A Roman of Greek descent, Sixtus was elected to the papacy in 257. He repaired the rift between the sees of Rome and Carthage that had developed over the issue of baptism and rebaptism. Like his predecessor Stephen, Sixtus believed that baptism is a once-in-a-lifetime event, but unlike Stephen, Sixtus tolerated those who rebaptized. The martyrdom of St. Sixtus was dramatic. Forbidden to hold services, he and his deacons continued to worship in the chapel in the cemetary of PrŠtextatus. One day in 258, as the pope preached, soldiers broke into the chapel and beheaded Sixtus. Four of his eight attendants were also beheaded. The authorities executed another three later that day. St. Lawrence was martyred four days later.
Two martyrs, brother and sister, who were put to death at Edessa during the persecutions of Emperor Trajan. Sarbelius, also called Sharbel, was a high priest at Edessa, in Mesopotamia. They were ... continue readingMore Saint of the Day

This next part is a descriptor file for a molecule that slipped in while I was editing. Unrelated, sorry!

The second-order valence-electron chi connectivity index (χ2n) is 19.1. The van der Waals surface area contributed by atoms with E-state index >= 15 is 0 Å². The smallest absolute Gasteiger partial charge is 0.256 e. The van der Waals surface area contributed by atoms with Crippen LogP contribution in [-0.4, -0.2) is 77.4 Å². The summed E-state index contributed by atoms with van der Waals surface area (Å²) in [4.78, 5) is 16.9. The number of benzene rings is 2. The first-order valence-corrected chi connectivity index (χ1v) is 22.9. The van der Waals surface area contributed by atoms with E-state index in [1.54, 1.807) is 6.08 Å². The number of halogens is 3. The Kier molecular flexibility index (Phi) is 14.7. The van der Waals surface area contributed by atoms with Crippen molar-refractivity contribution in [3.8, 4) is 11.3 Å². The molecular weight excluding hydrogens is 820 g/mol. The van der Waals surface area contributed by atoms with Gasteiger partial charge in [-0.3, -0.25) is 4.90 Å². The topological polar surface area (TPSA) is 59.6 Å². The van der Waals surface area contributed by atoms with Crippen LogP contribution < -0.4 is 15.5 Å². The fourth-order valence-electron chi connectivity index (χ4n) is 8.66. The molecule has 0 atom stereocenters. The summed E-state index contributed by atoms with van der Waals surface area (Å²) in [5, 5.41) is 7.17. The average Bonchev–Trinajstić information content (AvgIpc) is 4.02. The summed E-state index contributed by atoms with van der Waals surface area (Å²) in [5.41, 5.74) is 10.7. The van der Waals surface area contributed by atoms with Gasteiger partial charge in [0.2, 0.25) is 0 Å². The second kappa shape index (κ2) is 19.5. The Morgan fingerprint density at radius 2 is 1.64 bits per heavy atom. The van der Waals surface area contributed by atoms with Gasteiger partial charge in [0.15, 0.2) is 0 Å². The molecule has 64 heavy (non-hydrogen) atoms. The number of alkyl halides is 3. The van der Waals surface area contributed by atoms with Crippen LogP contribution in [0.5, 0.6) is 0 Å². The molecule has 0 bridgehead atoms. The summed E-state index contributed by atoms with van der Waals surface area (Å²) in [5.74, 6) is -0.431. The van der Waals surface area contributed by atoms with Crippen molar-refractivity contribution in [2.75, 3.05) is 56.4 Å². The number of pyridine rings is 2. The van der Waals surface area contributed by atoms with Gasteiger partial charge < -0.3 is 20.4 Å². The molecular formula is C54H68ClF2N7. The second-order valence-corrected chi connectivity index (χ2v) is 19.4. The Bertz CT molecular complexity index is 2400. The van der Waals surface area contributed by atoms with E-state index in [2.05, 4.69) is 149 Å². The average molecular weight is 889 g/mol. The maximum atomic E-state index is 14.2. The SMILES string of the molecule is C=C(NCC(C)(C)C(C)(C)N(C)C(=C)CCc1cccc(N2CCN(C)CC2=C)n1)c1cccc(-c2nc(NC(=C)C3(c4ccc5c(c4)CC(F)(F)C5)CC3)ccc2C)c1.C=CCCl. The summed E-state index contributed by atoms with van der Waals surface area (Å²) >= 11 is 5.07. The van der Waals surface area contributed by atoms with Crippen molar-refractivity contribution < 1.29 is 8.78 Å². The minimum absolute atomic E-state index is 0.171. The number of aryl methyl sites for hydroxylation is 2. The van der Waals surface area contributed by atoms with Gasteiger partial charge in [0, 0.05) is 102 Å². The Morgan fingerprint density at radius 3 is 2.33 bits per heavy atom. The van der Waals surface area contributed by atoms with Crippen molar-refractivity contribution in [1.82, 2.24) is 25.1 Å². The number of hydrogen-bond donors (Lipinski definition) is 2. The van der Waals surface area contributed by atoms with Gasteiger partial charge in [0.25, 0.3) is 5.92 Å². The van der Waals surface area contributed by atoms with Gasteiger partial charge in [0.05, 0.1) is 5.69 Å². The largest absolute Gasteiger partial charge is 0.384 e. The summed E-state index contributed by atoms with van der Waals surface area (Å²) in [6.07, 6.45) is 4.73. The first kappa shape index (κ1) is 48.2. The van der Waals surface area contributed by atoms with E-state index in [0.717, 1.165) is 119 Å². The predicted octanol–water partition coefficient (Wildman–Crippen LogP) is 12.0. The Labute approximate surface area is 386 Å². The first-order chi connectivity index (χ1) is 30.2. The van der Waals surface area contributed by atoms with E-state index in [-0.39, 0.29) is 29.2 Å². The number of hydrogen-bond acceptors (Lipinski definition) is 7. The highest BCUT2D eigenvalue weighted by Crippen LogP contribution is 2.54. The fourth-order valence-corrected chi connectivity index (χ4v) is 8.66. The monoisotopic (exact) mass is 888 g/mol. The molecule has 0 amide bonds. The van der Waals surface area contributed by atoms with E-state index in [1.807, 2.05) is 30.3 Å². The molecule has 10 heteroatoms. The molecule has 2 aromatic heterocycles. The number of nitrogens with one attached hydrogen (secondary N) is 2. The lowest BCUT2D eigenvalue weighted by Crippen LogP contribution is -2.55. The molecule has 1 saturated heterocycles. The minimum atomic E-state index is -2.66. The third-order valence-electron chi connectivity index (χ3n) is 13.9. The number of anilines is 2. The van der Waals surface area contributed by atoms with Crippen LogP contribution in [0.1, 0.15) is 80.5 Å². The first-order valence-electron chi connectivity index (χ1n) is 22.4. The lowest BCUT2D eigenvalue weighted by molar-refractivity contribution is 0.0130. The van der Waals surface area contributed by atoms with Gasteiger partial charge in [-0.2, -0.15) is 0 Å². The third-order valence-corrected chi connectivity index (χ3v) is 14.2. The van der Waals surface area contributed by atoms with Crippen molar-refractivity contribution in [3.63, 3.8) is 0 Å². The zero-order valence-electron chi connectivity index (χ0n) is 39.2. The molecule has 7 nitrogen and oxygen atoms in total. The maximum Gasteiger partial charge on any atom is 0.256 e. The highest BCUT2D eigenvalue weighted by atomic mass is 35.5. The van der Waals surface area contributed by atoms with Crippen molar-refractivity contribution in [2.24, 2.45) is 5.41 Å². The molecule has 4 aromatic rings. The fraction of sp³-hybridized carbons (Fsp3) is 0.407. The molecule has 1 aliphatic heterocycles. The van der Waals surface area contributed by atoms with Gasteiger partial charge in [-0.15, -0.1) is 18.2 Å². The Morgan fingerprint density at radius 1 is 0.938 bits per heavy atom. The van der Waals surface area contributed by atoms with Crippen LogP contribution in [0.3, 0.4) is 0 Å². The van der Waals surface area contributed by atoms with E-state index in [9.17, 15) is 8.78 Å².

Elizabeth Bayley Seton was the first native born American to be canonized by the Catholic Church. Born two years before the American Revolution, Elizabeth grew up in the "cream" of New York society. She was a prolific reader, and read everything from the ... continue readingMore Female Saints
St. Michael the Archangel - Feast day - September 29th The name Michael signifies "Who is like to God?" and was the warcry of the good angels in the battle fought in heaven against satan and his followers. Holy Scripture describes St. Michael as "one of the chief ... continue reading
The name Gabriel means "man of God," or "God has shown himself mighty." It appears first in the prophesies of Daniel in the Old Testament. The angel announced to Daniel the prophecy of the seventy weeks. His name also occurs in the apocryphal book of Henoch. He was the ... continue reading
St. Peter Claver was born at Verdu, Catalonia, Spain, in 1580, of impoverished parents descended from ancient and distinguished families. He studied at the Jesuit college of Barcelona, entered the ... continue reading
By Deacon Keith Fournier
This great defender of the faith insisted on the central claim of Christianity: God can be known and loved-indeed, that is why He came into our midst in the person of His Son; so that through a relationship with Jesus Christ, man could participate in the ... continue readingMore Christian Saints & Heroes